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A Film Review: Kullaka

Posted on March 1, 2017, by Mary Peter Bruce SL

The five women featured in Kullaka meet on stage with Kitula Liberman. From left are Eva Ana Gutierrez, Encarnación Huanca, Eusebia López, Liberman, Lina Cazas and Calixta Canaviri.
Photo courtesy of Mary Peter Bruce

“During the 1970s, Bolivia went through many social and political conflicts. At that time several groups, religious and laypeople, went to volunteer in the rural area near La Paz.

“They worked as a pastoral team of the Catholic Church in the Bolivian Altiplano. Their services included health, education, communication and special programs for women’s promotion.” (from the Kullaka movie script)

In 1974 Maryknoll Father Don Steed invited me to work for Radio San Gabriel, which belonged to his congregation. Five young Aymara women and I entered into a pioneer service in the field of pastoral communication by means of a radio station and catechetical work especially for women, their communities and society in general. Three of these young women and I worked together until 1978.

The film’s producer/director Kitula Liberman became a friend to the young Aymara women when she would go to the Altiplano on weekends during her high school years. Kullaka, a 42-minute documentary film, is about the collaborative effort that grew for seven friends — the five young women, Kitula and me — who became as close as sisters. The title Kullaka means “sister” in Aymara.

Leaving the premiere, Ana María Vargas and Kitula Liberman enjoy discussing the highlights of the documentary with friends.
Photo courtesy of Mary Peter Bruce

Several Aymara women — Eva Ana Gutiérrez, Lina Cazas, Eusebia López and Calixta Canaviri — and I joined forces and formed a team. After that, the women who had joined me continued the work.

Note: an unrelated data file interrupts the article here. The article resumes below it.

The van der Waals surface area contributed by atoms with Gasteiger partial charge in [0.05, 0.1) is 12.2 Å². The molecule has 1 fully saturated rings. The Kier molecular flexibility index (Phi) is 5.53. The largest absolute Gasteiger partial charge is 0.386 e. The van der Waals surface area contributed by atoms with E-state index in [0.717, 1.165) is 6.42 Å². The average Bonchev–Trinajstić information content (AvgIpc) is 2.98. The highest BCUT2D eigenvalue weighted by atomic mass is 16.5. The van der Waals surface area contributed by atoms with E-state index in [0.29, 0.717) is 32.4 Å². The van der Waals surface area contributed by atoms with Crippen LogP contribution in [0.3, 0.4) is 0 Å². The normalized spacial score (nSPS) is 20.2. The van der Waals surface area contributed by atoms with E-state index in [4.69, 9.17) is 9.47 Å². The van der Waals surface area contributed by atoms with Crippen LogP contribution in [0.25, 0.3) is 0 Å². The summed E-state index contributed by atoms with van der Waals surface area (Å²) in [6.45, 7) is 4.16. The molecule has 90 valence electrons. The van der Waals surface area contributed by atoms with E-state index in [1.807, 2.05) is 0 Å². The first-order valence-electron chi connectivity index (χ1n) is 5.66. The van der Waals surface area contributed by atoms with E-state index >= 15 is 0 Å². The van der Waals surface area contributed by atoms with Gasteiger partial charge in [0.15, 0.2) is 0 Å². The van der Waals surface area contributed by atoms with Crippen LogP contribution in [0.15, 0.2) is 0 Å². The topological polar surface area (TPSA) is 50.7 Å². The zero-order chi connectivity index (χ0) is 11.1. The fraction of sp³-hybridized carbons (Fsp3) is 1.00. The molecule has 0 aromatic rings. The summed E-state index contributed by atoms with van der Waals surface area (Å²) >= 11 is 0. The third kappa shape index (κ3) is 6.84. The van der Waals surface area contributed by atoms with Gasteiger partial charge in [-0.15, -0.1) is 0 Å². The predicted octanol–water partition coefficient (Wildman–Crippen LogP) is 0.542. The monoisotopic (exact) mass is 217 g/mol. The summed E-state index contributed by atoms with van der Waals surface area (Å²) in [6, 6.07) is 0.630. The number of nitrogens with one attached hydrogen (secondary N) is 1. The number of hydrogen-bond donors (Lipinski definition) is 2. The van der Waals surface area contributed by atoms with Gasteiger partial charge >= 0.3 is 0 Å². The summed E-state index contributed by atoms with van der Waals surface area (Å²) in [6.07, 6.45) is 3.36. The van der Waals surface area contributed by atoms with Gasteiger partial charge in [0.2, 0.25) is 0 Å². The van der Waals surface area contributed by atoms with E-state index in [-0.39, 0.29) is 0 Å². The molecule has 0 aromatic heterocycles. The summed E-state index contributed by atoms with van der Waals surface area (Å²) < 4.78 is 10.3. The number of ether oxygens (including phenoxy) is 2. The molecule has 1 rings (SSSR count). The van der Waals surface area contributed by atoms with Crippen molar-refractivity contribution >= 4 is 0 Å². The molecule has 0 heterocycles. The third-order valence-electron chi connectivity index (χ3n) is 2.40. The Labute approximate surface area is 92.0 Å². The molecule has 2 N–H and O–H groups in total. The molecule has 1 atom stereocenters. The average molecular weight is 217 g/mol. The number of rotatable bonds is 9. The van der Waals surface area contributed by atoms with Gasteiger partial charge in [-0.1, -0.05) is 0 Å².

After graduation from high school, Liberman studied anthropology in Mexico. On my visit to Bolivia in 2014, Liberman and I met for an afternoon of conversation as old friends. During our afternoon, Liberman interviewed me about the 1970s radio work. She then worked on her vision to tell the story. Two years later she finished the production of Kullaka, a documentary about the work.

The film shows five aspects of the life Aymara women live today.

• Eva Ana Gutiérrez has worked for Radio San Gabriel more than 40 years, and educated five children, even after her husband walked away with a younger woman.

• Encarnación Huanca married Calixto Quispe one month before his ordination as a priest. He was ordained a deacon and they both served the Church. Marriage is almost essential in Aymara culture.

• Calixta Canaviri never married, but has a handsome young son. She and her friend Lina Cazas walked 20 miles to Viacha for their first course offered by a team that included me. I had not yet envisioned the radio station where later they would work. After retiring from Radio San Gabriel, Calixta bought land in her village and now cares for her animals.

• Lina Cazas is using a new invention, a small machine that spins the wool into thread and a tub that will roll it. She and her husband have grown old together. Though they were not able to conceive, they have a loving adopted daughter, Nelly.

The cover of the DVD announces the first showing for the production. The women in the film are Calixta Canaviri, Eusebia López, Lina Cazas, Encarnación Huanca, Eva Ana Gutiérrez and Mary Peter Bruce.
Photo courtesy of Mary Peter Bruce

• Eusebia López married Luis. They had two children. A few years ago, someone killed Luis and stole his car. Years before, the couple helped me understand marriage, their faith and their kindness, the spirit of community and married life. Later, she also became a good friend to Vicki Quatmann.

Kullaka connects the women and their life today through the interview Liberman had with me in 2014. Liberman was able to successfully hold the premiere in 2016 in La Paz.

I am translating the film script and hope that there will be interest to see this wonderful film. It was scheduled to be shown at the Motherhouse Feb. 21.


Mary Peter Bruce SL

“My life is filled with memories of many beautiful people who taught me to love. There are many happy places where I felt friends and family that cares and encouraged me. Everywhere I found good teachers of life. I have discovered that those who are negative are not happy. Even though it is hard to say “good-bye” every friend is a gift that makes an important part of life. Be it in Mexico, in Colorado, in Texas, in Kentucky, in Bolivia, in France, in New York, in Missouri, in Costa Rica, in Guatemala or Alabama. . . . Friends and family are always near-by. Thank you!”
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